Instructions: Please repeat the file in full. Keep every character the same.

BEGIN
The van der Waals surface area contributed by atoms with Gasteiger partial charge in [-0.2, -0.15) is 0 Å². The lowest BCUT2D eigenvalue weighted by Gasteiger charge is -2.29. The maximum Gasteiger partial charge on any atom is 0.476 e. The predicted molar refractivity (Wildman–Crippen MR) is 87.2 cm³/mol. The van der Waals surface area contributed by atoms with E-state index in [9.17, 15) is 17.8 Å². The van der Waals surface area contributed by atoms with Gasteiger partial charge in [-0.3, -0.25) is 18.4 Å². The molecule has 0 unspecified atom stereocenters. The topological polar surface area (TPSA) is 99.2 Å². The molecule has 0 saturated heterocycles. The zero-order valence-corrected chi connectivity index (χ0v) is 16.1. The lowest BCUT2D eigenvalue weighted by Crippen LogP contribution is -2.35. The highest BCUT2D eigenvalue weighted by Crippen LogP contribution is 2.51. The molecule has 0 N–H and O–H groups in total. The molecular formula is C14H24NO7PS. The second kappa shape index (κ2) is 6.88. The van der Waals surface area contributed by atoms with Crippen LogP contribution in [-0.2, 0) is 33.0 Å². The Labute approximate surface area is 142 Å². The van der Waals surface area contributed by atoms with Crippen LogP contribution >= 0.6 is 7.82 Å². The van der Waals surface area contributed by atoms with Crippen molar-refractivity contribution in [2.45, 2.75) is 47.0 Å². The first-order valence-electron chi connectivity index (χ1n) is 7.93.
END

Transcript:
The van der Waals surface area contributed by atoms with Gasteiger partial charge in [-0.2, -0.15) is 0 Å². The lowest BCUT2D eigenvalue weighted by Gasteiger charge is -2.29. The maximum Gasteiger partial charge on any atom is 0.476 e. The predicted molar refractivity (Wildman–Crippen MR) is 87.2 cm³/mol. The van der Waals surface area contributed by atoms with E-state index in [9.17, 15) is 17.8 Å². The van der Waals surface area contributed by atoms with Gasteiger partial charge in [-0.3, -0.25) is 18.4 Å². The molecule has 0 unspecified atom stereocenters. The topological polar surface area (TPSA) is 99.2 Å². The molecule has 0 saturated heterocycles. The zero-order valence-corrected chi connectivity index (χ0v) is 16.1. The lowest BCUT2D eigenvalue weighted by Crippen LogP contribution is -2.35. The highest BCUT2D eigenvalue weighted by Crippen LogP contribution is 2.51. The molecule has 0 N–H and O–H groups in total. The molecular formula is C14H24NO7PS. The second kappa shape index (κ2) is 6.88. The van der Waals surface area contributed by atoms with Crippen LogP contribution in [-0.2, 0) is 33.0 Å². The Labute approximate surface area is 142 Å². The van der Waals surface area contributed by atoms with Crippen LogP contribution >= 0.6 is 7.82 Å². The van der Waals surface area contributed by atoms with Crippen molar-refractivity contribution in [2.45, 2.75) is 47.0 Å². The first-order valence-electron chi connectivity index (χ1n) is 7.93.